Chapter_4_Measures_of_Distribution_Shape.pdf

Chapter_4_Measures_of_Distribution_Shape.pdf - SQQS1033...

This preview shows 1 out of 4 pages.

SQQS1033 Data Exploratory and Generalisation lyf Oct’14 Page 1 Chapter 4 Measures of Distribution Shape Distribution of the data is important to help us in determining the behaviour of the data before any further analyses can be executed. The histogram and the box-plot can give you a general idea of the shape, numerical measures of shape give a more precise evaluation: Skewness tells you the amount and direction of skew (departure from horizontal symmetry). Kurtosis tells you how tall and sharp the central peak is, relative to a standard bell curve. Figure 4.1: Strategies to identify the distribution shape Skewness and Kurtosis In many fundamental statistical analyses is to characterise the location and variability . More characterisation of the data includes skewness and kurtosis . Skewness : a measure of symmetry that tells us whether the distribution of data is in the form of to the left, to the right or at the same of the location. Kurtosis : a measure that shows whether the data are peaked or flat relative to a normal distribution. Strategy Mathematical formula Histogram Box plot Probability plot Quantile plot
Image of page 1

Subscribe to view the full document.

SQQS1033 Data Exploratory and Generalisation lyf Oct’14 Page 2 Figure 4.2: Shape of distribution with different value of skewness and kurtosis Why skewness and kurtosis are important? Many classical statistical tests and intervals depend on normality assumptions . Therefore, significant skewness and kurtosis clearly indicate that data are NOT NORMAL. If a data set exhibits significant skewness or kurtosis, the use of classical statistical tests is NOT VALID. Some adjustments need to be done to ensure that the normality assumptions are fulfilled. Skewness Skewness is a measure of the symmetry (skewness = 0) of the shape of a distribution . When majority of the data fall to the left of the mean, the distribution is said to be positively or right skewed meaning that the right tail of the distribution is longer than the left When majority of the data fall to the right of the mean, the distribution is said to be negatively or left skewed meaning that the left tail is longer
Image of page 2
SQQS1033 Data Exploratory and Generalisation lyf Oct’14 Page 3 To determine the degree of skewness in a distribution, we may use the mathematical formula as follows. For Ungrouped Data For Grouped Data 3 1 3 ) 1 ( ) ( s n x x s n i i k 3 1 3 ) 1 ( ) ( s n x x f s n i i i k In much simpler form, skewness coefficient can be computed the following formulae which are develop by Karl Pearson. Interpretation of the formula : The coefficient of skewness for a normal distribution data is 0, any approximately symmetrical distribution data should have a coefficient of skewness near to 0 (-0.9999 to -0.0001 or 0.0001 to 0.9999).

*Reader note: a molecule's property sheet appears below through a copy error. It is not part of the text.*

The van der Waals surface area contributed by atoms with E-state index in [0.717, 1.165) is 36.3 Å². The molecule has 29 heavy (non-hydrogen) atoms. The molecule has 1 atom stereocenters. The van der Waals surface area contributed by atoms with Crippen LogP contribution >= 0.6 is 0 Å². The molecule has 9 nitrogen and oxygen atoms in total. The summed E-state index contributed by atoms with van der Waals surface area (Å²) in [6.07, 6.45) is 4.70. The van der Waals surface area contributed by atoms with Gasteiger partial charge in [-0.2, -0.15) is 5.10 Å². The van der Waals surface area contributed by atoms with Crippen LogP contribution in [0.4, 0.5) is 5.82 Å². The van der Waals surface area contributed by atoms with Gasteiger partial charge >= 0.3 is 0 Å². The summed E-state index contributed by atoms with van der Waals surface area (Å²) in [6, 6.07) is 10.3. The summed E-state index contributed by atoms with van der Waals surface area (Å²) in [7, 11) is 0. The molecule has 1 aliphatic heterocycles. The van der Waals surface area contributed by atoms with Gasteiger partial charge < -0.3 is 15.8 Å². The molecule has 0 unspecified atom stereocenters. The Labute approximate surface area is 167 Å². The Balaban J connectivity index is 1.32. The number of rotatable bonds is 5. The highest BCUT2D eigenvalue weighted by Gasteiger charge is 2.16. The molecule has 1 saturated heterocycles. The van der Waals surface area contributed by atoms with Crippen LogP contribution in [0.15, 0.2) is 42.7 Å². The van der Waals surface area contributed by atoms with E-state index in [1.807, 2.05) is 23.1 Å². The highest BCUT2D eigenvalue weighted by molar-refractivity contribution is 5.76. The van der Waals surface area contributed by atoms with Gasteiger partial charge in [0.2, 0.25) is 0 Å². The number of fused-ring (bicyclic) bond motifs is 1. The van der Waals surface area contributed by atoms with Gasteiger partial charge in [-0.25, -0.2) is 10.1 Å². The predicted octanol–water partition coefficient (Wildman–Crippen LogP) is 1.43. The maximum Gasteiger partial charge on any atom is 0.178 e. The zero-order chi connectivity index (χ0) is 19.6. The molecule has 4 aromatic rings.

Image of page 3

Subscribe to view the full document.

Image of page 4
You've reached the end of this preview.

{[ snackBarMessage ]}

What students are saying

  • Left Quote Icon

    As a current student on this bumpy collegiate pathway, I stumbled upon Course Hero, where I can find study resources for nearly all my courses, get online help from tutors 24/7, and even share my old projects, papers, and lecture notes with other students.

    Student Picture

    Kiran Temple University Fox School of Business ‘17, Course Hero Intern

  • Left Quote Icon

    I cannot even describe how much Course Hero helped me this summer. It’s truly become something I can always rely on and help me. In the end, I was not only able to survive summer classes, but I was able to thrive thanks to Course Hero.

    Student Picture

    Dana University of Pennsylvania ‘17, Course Hero Intern

  • Left Quote Icon

    The ability to access any university’s resources through Course Hero proved invaluable in my case. I was behind on Tulane coursework and actually used UCLA’s materials to help me move forward and get everything together on time.

    Student Picture

    Jill Tulane University ‘16, Course Hero Intern